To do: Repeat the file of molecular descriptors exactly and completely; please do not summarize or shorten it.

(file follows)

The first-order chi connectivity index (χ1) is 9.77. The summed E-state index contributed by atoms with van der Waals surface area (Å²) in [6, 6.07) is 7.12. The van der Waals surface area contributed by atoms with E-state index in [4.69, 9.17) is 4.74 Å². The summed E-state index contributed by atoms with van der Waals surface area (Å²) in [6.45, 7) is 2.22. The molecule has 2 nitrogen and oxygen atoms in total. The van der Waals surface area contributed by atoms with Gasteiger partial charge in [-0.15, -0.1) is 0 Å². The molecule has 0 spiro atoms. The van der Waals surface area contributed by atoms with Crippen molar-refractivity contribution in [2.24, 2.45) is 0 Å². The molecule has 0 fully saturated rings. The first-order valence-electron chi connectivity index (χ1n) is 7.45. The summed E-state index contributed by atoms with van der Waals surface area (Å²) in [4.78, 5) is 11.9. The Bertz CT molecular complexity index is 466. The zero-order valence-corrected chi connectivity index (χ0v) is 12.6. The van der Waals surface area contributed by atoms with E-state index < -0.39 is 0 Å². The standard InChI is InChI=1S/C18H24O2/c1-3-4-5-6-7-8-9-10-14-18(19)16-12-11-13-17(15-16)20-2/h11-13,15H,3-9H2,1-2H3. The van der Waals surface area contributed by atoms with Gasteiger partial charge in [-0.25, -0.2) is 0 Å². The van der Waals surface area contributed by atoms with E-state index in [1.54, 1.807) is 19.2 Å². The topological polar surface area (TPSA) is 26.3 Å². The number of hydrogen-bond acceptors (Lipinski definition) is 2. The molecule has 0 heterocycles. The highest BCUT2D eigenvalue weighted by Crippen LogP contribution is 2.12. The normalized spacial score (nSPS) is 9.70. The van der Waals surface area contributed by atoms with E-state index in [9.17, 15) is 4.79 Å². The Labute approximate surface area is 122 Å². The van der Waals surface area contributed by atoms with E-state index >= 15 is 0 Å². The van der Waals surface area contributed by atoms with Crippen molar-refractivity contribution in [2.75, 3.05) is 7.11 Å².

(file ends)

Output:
The first-order chi connectivity index (χ1) is 9.77. The summed E-state index contributed by atoms with van der Waals surface area (Å²) in [6, 6.07) is 7.12. The van der Waals surface area contributed by atoms with E-state index in [4.69, 9.17) is 4.74 Å². The summed E-state index contributed by atoms with van der Waals surface area (Å²) in [6.45, 7) is 2.22. The molecule has 2 nitrogen and oxygen atoms in total. The van der Waals surface area contributed by atoms with Gasteiger partial charge in [-0.15, -0.1) is 0 Å². The molecule has 0 spiro atoms. The van der Waals surface area contributed by atoms with Crippen molar-refractivity contribution in [2.24, 2.45) is 0 Å². The molecule has 0 fully saturated rings. The first-order valence-electron chi connectivity index (χ1n) is 7.45. The summed E-state index contributed by atoms with van der Waals surface area (Å²) in [4.78, 5) is 11.9. The Bertz CT molecular complexity index is 466. The zero-order valence-corrected chi connectivity index (χ0v) is 12.6. The van der Waals surface area contributed by atoms with E-state index < -0.39 is 0 Å². The standard InChI is InChI=1S/C18H24O2/c1-3-4-5-6-7-8-9-10-14-18(19)16-12-11-13-17(15-16)20-2/h11-13,15H,3-9H2,1-2H3. The van der Waals surface area contributed by atoms with Gasteiger partial charge in [-0.25, -0.2) is 0 Å². The van der Waals surface area contributed by atoms with E-state index in [1.54, 1.807) is 19.2 Å². The topological polar surface area (TPSA) is 26.3 Å². The number of hydrogen-bond acceptors (Lipinski definition) is 2. The molecule has 0 heterocycles. The highest BCUT2D eigenvalue weighted by Crippen LogP contribution is 2.12. The normalized spacial score (nSPS) is 9.70. The van der Waals surface area contributed by atoms with E-state index in [9.17, 15) is 4.79 Å². The Labute approximate surface area is 122 Å². The van der Waals surface area contributed by atoms with E-state index >= 15 is 0 Å². The van der Waals surface area contributed by atoms with Crippen molar-refractivity contribution in [2.75, 3.05) is 7.11 Å².